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Website of the Week: Chesterfield County, Va.

Citizen involvement in website design and features has contributed to its success.

You may not have heaRD of Chesterfield County but it’s the fourth-most-populous administrative district in the Commonwealth of Virginia (after Fairfax and Prince William Counties and the City of Virginia Beach). But a lot can be learned about the county–and there are a lot of ways for citizens to participate in its governance–at its website, And it was recently acknowledged as the top “digital county” in the nation (among counties with 250,000 to 500,000 residents) by the Center for Digital Government.

The honor comes following a July 2009 redesign designed to put the citizen at the center of the web experience, according to County Applications Director Ted Maxwell. The county relied on a citizen advisory board combined along with representation from most county departments. It uses a content management system (CMS) that leveraging the Microsoft Asp.Net and SQL Server development platform, and the use of XML and WCF web services for data sharing and data consumption with other local municipalities. One example: shared traffic reports with surrounding localities.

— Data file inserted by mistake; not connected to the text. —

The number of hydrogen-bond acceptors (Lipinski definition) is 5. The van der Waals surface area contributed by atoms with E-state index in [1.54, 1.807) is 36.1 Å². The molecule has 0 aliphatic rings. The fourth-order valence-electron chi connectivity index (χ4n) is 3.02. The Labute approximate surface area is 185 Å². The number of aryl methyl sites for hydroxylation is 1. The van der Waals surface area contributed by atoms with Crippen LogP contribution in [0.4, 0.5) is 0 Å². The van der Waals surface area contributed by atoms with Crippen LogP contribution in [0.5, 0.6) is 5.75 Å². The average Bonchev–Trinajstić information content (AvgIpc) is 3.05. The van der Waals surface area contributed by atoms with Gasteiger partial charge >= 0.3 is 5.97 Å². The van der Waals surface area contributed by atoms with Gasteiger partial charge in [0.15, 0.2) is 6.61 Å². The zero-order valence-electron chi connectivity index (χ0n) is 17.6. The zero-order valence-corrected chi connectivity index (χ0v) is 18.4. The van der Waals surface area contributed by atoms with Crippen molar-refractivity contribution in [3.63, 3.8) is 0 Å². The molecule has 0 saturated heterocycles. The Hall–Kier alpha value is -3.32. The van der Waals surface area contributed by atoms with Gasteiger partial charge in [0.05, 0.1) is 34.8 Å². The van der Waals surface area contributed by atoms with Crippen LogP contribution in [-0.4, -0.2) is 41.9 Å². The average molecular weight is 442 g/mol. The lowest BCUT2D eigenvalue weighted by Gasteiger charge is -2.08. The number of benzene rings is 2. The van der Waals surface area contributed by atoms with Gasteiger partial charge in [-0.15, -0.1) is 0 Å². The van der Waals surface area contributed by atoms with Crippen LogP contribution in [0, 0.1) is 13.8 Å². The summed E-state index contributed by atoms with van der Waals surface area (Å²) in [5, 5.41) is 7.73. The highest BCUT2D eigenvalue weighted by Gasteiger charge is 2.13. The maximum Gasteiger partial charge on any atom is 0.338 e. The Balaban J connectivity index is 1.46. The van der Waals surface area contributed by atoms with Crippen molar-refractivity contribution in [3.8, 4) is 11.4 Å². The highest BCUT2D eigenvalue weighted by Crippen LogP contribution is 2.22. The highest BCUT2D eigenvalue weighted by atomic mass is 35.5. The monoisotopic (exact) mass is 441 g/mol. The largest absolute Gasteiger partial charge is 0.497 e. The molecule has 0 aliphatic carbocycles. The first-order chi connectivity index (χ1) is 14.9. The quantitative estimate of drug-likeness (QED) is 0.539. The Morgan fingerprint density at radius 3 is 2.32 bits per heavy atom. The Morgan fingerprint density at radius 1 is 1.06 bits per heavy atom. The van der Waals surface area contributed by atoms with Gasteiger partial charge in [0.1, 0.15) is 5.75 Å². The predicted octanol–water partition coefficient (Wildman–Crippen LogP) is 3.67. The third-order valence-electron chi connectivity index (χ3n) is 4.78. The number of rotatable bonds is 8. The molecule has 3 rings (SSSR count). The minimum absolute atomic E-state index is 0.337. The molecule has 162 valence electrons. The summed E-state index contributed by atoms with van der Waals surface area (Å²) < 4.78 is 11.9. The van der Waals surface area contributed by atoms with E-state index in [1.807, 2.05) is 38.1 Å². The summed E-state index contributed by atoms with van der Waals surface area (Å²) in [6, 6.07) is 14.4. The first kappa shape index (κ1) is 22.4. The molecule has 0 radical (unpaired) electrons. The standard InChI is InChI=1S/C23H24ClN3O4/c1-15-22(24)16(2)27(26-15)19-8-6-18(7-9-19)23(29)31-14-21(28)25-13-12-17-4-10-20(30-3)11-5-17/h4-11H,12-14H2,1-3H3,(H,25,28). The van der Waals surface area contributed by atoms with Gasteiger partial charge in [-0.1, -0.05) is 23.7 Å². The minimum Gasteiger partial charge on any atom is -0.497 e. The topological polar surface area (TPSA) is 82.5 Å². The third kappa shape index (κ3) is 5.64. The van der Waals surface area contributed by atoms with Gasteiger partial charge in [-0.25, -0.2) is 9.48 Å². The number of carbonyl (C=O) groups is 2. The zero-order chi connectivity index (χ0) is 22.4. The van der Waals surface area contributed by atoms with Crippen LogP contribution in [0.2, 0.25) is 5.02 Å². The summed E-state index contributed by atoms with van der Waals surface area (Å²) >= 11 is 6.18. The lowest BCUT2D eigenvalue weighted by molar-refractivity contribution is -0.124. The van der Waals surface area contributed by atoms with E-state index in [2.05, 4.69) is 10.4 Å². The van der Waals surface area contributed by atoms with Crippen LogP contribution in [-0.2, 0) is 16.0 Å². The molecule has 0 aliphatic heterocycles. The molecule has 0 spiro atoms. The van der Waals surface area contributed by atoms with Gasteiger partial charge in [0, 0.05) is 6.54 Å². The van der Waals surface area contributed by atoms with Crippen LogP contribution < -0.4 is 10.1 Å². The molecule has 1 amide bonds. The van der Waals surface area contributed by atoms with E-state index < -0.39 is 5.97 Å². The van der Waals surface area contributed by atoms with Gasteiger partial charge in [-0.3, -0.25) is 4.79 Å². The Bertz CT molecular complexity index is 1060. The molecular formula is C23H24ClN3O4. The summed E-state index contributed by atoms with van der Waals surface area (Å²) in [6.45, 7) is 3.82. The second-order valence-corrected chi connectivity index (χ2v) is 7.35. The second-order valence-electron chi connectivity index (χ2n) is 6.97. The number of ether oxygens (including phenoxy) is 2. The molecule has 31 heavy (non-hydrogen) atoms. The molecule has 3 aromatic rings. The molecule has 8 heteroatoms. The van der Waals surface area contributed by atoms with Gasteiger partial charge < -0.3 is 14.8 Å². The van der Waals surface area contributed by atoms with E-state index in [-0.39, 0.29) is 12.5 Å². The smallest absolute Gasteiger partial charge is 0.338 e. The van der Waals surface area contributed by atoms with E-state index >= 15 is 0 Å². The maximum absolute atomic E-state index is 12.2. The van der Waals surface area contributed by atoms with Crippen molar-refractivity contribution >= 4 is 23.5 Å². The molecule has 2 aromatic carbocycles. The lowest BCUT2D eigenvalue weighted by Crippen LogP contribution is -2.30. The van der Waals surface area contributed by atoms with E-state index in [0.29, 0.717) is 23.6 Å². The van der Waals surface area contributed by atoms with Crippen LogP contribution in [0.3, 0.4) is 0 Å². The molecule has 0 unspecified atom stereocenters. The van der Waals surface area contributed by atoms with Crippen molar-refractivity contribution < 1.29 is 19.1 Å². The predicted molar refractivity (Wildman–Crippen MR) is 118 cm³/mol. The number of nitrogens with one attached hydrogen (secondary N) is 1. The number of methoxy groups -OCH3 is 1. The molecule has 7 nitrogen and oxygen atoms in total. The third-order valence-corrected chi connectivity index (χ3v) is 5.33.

The National Association of Government Webmasters has also recognized the site with its highest honor, the Pinnacle “Members Choice” Award.

Maxwell attributes some of the success to the involvement of citizens, who have served on the steering committees of the projects including the website redesign and the Citizen GIS mapping application, which provides online access to map layers and aerial photography displaying geographic details and parcel information.

“Leveraging the talents of the citizens on the projects has produced higher quality systems, and made staff more efficient by limiting rework,” Maxwell said.

Another example: Chesterfield County TV. Board and Commission meetings are streamed online, with an indexing feature that lets citizens to view only those portions they choose. The county has expanded its use of Granicus software to include capture of remote meetings that take place outside of the county complex and at department meetings.

The results: Website visits increased from just 854 in April 2009 to 77,324 in April 2010.

“This dramatic increase serves as the greatest testimony to the fact that our citizens are now using the county website as the ‘go-to’ place for county information and services,” Maxwell said.

That’s a lot of web hits, and is the Government Video Website of the Week!

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